The Bozak Concert Grand is a loudspeaker dreams are made of. I was just a boy, but I remember to this day the impressive pictures of them in Audio magazine. I thought they must be the best loudspeakers ever made because they were so big—they would let more of the music come out. I suspect the Bozaks beckoned to me in some primal way, just as those giant construction trucks do—the ones that have tires bigger than a man.
If you spotted an EICO HF-81 at the local Goodwill, you'd think nothing of this plain-Jane integrated amplifier in its nondescript gray case. But if you kept on walking, you would have passed up one of the best-kept audio secrets of all time. The HF-81 hails from hi-fi's pioneer days, before chromed chassis and slick Mac transformers. It isn't ultracool-looking, like early Marantz or McIntosh gear. It doesn't have the nostalgia factor of a Fisher. It's not a supercheap eBay steal like a Stromberg-Carlson or a Heathkit. So what's the deal?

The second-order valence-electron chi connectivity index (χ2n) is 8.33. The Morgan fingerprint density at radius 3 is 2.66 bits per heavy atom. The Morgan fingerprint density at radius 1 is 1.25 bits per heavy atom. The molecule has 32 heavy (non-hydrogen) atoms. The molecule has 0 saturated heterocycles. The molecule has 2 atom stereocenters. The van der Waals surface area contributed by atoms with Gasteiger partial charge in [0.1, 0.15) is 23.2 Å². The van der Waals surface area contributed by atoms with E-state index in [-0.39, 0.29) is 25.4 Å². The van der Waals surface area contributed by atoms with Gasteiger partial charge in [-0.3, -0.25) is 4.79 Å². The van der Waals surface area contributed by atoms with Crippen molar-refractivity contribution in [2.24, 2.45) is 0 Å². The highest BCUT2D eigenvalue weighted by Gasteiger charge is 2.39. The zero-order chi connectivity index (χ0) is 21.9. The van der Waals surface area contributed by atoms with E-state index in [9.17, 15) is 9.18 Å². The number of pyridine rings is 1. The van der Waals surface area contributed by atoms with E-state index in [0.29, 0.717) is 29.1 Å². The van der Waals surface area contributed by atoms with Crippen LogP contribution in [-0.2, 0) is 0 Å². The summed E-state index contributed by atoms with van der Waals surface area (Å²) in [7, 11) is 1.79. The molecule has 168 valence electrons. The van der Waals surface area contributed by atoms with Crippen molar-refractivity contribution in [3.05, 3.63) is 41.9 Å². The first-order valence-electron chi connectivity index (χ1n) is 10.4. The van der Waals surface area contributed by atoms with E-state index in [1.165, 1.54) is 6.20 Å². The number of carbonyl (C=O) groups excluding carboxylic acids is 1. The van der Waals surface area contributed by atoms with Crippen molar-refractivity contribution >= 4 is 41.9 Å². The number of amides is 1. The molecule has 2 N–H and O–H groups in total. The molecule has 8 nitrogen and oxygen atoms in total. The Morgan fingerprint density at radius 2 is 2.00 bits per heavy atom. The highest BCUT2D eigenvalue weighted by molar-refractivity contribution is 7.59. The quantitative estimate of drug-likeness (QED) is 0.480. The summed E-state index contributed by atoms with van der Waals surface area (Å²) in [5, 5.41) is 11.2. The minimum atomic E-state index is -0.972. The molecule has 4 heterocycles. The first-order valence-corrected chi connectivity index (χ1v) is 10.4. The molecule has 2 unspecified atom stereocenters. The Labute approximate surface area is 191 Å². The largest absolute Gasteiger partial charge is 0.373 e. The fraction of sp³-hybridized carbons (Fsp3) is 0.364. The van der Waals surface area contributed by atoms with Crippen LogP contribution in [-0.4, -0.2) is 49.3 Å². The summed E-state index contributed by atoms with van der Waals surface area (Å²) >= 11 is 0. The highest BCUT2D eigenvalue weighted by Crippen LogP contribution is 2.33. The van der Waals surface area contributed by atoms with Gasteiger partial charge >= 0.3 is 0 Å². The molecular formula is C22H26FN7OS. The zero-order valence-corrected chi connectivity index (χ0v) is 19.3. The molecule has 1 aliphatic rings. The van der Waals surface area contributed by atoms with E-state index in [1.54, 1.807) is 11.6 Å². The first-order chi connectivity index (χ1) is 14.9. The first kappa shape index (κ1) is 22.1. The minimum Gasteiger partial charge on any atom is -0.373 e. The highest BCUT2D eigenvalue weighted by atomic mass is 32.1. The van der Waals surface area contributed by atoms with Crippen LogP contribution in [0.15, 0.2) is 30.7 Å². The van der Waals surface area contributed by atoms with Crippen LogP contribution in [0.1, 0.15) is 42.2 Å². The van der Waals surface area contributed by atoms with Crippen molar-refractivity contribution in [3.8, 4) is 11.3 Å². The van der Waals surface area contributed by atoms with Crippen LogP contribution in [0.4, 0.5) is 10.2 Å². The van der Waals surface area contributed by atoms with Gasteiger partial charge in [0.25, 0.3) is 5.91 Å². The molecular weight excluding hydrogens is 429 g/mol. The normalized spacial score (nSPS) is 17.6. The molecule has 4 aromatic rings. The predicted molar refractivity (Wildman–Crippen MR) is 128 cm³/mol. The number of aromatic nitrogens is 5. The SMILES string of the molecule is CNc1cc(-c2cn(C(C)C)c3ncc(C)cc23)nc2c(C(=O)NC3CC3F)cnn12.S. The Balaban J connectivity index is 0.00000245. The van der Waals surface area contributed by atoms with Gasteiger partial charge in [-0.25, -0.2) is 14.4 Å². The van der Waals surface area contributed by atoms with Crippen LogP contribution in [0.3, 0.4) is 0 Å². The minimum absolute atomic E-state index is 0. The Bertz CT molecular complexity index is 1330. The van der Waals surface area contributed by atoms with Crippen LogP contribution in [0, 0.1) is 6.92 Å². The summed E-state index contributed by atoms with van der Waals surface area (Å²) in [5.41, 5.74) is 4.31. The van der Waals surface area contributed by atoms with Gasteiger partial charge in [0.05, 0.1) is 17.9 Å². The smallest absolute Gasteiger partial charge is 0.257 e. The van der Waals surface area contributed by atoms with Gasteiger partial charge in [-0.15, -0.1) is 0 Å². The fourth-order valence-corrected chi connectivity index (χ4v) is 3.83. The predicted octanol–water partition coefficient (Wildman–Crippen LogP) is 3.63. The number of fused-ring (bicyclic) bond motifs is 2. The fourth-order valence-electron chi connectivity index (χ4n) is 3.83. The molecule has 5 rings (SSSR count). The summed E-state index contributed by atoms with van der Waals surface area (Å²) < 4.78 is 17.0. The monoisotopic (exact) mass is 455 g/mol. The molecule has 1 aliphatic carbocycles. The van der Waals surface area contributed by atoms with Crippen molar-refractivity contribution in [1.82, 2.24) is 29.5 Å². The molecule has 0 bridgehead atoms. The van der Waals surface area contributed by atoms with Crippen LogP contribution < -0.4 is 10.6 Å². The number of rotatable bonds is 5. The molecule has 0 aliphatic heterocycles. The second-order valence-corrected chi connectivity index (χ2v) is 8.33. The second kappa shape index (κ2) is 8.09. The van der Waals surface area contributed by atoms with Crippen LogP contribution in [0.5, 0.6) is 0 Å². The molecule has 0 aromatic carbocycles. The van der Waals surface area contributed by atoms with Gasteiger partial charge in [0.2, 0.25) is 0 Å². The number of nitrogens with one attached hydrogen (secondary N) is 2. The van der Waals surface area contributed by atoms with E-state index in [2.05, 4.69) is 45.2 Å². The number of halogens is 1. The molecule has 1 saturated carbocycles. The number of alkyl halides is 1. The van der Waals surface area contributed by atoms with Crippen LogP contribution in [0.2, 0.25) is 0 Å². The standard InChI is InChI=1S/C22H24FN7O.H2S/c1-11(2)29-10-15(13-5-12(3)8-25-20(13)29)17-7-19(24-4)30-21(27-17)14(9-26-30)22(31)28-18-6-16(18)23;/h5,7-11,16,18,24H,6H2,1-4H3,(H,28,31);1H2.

Back in 1964, Avery Fisher, founder and president of the Fisher Radio Corporation, wrote a short note for the 500-C Stereophonic FM Multiplex Receiver owner's manual. In that note he said, "a door has opened for you, and your family, on virtually unlimited years of musical enjoyment."